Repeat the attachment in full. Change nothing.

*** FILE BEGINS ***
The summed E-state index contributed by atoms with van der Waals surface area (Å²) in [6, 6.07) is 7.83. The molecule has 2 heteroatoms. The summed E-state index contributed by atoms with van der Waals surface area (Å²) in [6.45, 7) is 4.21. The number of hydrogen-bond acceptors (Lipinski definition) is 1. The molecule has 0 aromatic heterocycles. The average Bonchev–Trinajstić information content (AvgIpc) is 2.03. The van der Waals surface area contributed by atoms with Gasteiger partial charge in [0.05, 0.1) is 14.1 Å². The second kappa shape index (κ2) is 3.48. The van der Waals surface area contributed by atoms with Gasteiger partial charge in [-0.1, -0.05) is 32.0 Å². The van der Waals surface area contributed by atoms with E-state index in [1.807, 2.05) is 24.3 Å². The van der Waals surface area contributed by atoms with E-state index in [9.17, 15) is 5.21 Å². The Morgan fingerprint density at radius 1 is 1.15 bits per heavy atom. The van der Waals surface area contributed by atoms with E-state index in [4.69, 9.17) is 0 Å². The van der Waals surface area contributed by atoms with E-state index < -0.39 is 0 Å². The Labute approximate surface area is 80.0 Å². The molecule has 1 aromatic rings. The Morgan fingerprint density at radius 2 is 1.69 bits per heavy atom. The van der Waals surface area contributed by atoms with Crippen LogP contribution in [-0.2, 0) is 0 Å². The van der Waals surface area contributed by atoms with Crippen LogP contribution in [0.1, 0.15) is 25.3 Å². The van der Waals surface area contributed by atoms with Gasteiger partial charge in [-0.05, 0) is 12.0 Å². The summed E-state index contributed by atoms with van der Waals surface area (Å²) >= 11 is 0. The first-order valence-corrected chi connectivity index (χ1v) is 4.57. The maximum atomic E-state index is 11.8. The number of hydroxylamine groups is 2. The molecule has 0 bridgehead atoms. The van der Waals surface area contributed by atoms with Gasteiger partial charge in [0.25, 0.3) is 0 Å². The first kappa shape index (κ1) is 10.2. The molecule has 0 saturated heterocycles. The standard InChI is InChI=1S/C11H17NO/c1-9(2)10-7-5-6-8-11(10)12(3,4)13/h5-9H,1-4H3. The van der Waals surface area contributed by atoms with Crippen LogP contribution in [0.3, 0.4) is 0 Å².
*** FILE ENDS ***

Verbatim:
The summed E-state index contributed by atoms with van der Waals surface area (Å²) in [6, 6.07) is 7.83. The molecule has 2 heteroatoms. The summed E-state index contributed by atoms with van der Waals surface area (Å²) in [6.45, 7) is 4.21. The number of hydrogen-bond acceptors (Lipinski definition) is 1. The molecule has 0 aromatic heterocycles. The average Bonchev–Trinajstić information content (AvgIpc) is 2.03. The van der Waals surface area contributed by atoms with Gasteiger partial charge in [0.05, 0.1) is 14.1 Å². The second kappa shape index (κ2) is 3.48. The van der Waals surface area contributed by atoms with Gasteiger partial charge in [-0.1, -0.05) is 32.0 Å². The van der Waals surface area contributed by atoms with E-state index in [1.807, 2.05) is 24.3 Å². The van der Waals surface area contributed by atoms with E-state index in [9.17, 15) is 5.21 Å². The Morgan fingerprint density at radius 1 is 1.15 bits per heavy atom. The van der Waals surface area contributed by atoms with E-state index in [4.69, 9.17) is 0 Å². The van der Waals surface area contributed by atoms with E-state index < -0.39 is 0 Å². The Labute approximate surface area is 80.0 Å². The molecule has 1 aromatic rings. The Morgan fingerprint density at radius 2 is 1.69 bits per heavy atom. The van der Waals surface area contributed by atoms with Crippen LogP contribution in [-0.2, 0) is 0 Å². The van der Waals surface area contributed by atoms with Crippen LogP contribution in [0.1, 0.15) is 25.3 Å². The van der Waals surface area contributed by atoms with Gasteiger partial charge in [-0.05, 0) is 12.0 Å². The summed E-state index contributed by atoms with van der Waals surface area (Å²) >= 11 is 0. The first-order valence-corrected chi connectivity index (χ1v) is 4.57. The maximum atomic E-state index is 11.8. The number of hydroxylamine groups is 2. The molecule has 0 bridgehead atoms. The van der Waals surface area contributed by atoms with Gasteiger partial charge in [0.25, 0.3) is 0 Å². The first kappa shape index (κ1) is 10.2. The molecule has 0 saturated heterocycles. The standard InChI is InChI=1S/C11H17NO/c1-9(2)10-7-5-6-8-11(10)12(3,4)13/h5-9H,1-4H3. The van der Waals surface area contributed by atoms with Crippen LogP contribution in [0.3, 0.4) is 0 Å².